Self Help

Top Ten Things I’ve Learned During PTSD Recovery

Diane
You are not alone I’ve learned that as much as I wanted to isolate myself, connecting with others, heals. I’m not going to quote the depressing statistics here, but child abuse is rampant across the globe, as is domestic abuse and rape. The link from trauma to survivor is very personal, but just remember whatever your situation – you are not alone. #metoo I isolated myself for a very long time. It didn’t help me – it hurt. Isolating yourself slows down, if not stops, the healing process. There are numerous online PTSD forums which I’ll link to at the

Overcoming the Burden of Guilt

Diane
When something terrible happens to you that causes you to be constantly fearful or ashamed, a deep level of guilt can begin to take root. Guilt can keep you from seeking out and experiencing the joy you so desperately need to fully heal by making you feel as if you don’t deserve it. Everyone feels guilt once in a while, but if you’re a trauma survivor, it becomes a part of you. Suddenly all the mistakes you’ve ever made (or think you’ve made) start to overwhelm you. You can feel guilty for what you did. You can feel guilty for

Five Little Ways to Deal with Depression

Diane
Reach out Do your best not to isolate. If I’m feeling low, instead of hiding, I come out of my room. Even though I am mostly housebound due to epilepsy (no driving), every day I reach out somehow – via social media, text, through an online forum, in some form I connect with someone. It’s not to talk about depression, it’s simply with the purpose of connecting to another human being, even if that person is a stranger. It reminds me that I am not alone. Play music – the uplifting, happy kind Have songs that you associate with good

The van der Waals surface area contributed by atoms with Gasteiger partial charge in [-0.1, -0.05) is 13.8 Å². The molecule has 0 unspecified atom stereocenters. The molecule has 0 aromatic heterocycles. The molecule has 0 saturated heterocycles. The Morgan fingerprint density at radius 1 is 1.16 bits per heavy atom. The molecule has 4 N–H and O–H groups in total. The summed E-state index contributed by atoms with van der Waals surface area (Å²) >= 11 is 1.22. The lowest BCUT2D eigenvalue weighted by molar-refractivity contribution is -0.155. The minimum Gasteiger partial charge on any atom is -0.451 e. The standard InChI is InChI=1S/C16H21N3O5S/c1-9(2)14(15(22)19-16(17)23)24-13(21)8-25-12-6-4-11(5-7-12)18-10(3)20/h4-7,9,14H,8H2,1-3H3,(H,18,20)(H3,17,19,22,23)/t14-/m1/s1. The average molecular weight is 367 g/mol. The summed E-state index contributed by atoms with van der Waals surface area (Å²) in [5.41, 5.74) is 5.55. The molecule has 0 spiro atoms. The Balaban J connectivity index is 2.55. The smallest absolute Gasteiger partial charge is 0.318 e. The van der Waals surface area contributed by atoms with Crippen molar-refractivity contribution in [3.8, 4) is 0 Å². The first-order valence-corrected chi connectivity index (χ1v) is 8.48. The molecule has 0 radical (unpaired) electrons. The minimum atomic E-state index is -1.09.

Handling PTSD Anxiety Effectively After Being Triggered

Diane
There were times with PTSD that I would get triggered and get stuck with this nervous energy, a miserable level of anxiety that I simply could not shake. PTSD anxiety. The anxiety that you feel when your fight or flight response is triggered by some form of stimuli. Since there is no actual danger, you are then stuck with nothing to do with all of this nervous energy. Years of living with this issue led me into developing my own very safe and effective routine for dealing with being triggered. What you first need to do is deescalate the situation

Easing Anxiety Through Mindful Breathing

Diane
With PTSD, you never know when you might be triggered into a bout of unrelenting anxiety. One of the first things to check for when you are trying to release some of the tension in your body is: your breathing. Often, without even knowing it, those with PTSD will “forget” to breath, holding tension and anxiety inside. The sooner you breath it out, the better. Three years of therapy taught me several tools which I have carried with me through my years, a few different methods of trying to steer the ship in another direction when it feels like anxiety